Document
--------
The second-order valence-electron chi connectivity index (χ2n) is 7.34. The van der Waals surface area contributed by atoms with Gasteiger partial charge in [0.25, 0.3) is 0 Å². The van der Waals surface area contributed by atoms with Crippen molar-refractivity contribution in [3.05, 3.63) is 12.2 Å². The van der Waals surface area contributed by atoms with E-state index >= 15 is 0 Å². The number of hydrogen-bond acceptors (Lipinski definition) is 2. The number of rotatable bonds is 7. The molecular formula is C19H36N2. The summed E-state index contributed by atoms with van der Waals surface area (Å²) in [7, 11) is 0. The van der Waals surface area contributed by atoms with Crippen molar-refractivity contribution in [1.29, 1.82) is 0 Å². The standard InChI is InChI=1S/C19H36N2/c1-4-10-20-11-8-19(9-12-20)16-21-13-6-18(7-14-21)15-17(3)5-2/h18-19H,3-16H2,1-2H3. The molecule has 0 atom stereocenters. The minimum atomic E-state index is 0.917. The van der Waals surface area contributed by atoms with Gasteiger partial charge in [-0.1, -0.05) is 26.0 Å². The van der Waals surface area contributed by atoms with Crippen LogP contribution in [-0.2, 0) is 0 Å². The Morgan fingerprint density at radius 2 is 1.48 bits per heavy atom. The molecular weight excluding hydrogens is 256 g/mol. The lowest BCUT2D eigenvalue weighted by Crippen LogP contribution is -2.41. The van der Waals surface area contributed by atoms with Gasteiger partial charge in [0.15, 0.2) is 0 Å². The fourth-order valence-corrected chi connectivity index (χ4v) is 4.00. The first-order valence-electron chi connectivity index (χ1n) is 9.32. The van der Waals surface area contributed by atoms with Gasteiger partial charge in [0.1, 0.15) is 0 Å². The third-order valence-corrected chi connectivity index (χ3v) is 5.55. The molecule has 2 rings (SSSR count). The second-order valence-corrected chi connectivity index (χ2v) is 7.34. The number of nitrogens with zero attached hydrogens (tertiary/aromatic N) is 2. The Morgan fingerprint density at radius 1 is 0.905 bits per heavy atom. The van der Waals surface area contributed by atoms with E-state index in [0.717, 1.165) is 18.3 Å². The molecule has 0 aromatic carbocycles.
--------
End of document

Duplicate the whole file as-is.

The second-order valence-electron chi connectivity index (χ2n) is 7.34. The van der Waals surface area contributed by atoms with Gasteiger partial charge in [0.25, 0.3) is 0 Å². The van der Waals surface area contributed by atoms with Crippen molar-refractivity contribution in [3.05, 3.63) is 12.2 Å². The van der Waals surface area contributed by atoms with E-state index >= 15 is 0 Å². The number of hydrogen-bond acceptors (Lipinski definition) is 2. The number of rotatable bonds is 7. The molecular formula is C19H36N2. The summed E-state index contributed by atoms with van der Waals surface area (Å²) in [7, 11) is 0. The van der Waals surface area contributed by atoms with Crippen molar-refractivity contribution in [1.29, 1.82) is 0 Å². The standard InChI is InChI=1S/C19H36N2/c1-4-10-20-11-8-19(9-12-20)16-21-13-6-18(7-14-21)15-17(3)5-2/h18-19H,3-16H2,1-2H3. The molecule has 0 atom stereocenters. The minimum atomic E-state index is 0.917. The van der Waals surface area contributed by atoms with Gasteiger partial charge in [-0.1, -0.05) is 26.0 Å². The van der Waals surface area contributed by atoms with Crippen LogP contribution in [-0.2, 0) is 0 Å². The Morgan fingerprint density at radius 2 is 1.48 bits per heavy atom. The molecular weight excluding hydrogens is 256 g/mol. The lowest BCUT2D eigenvalue weighted by Crippen LogP contribution is -2.41. The van der Waals surface area contributed by atoms with Gasteiger partial charge in [0.15, 0.2) is 0 Å². The fourth-order valence-corrected chi connectivity index (χ4v) is 4.00. The first-order valence-electron chi connectivity index (χ1n) is 9.32. The van der Waals surface area contributed by atoms with Gasteiger partial charge in [0.1, 0.15) is 0 Å². The third-order valence-corrected chi connectivity index (χ3v) is 5.55. The molecule has 2 rings (SSSR count). The second-order valence-corrected chi connectivity index (χ2v) is 7.34. The number of nitrogens with zero attached hydrogens (tertiary/aromatic N) is 2. The Morgan fingerprint density at radius 1 is 0.905 bits per heavy atom. The van der Waals surface area contributed by atoms with E-state index in [0.717, 1.165) is 18.3 Å². The molecule has 0 aromatic carbocycles.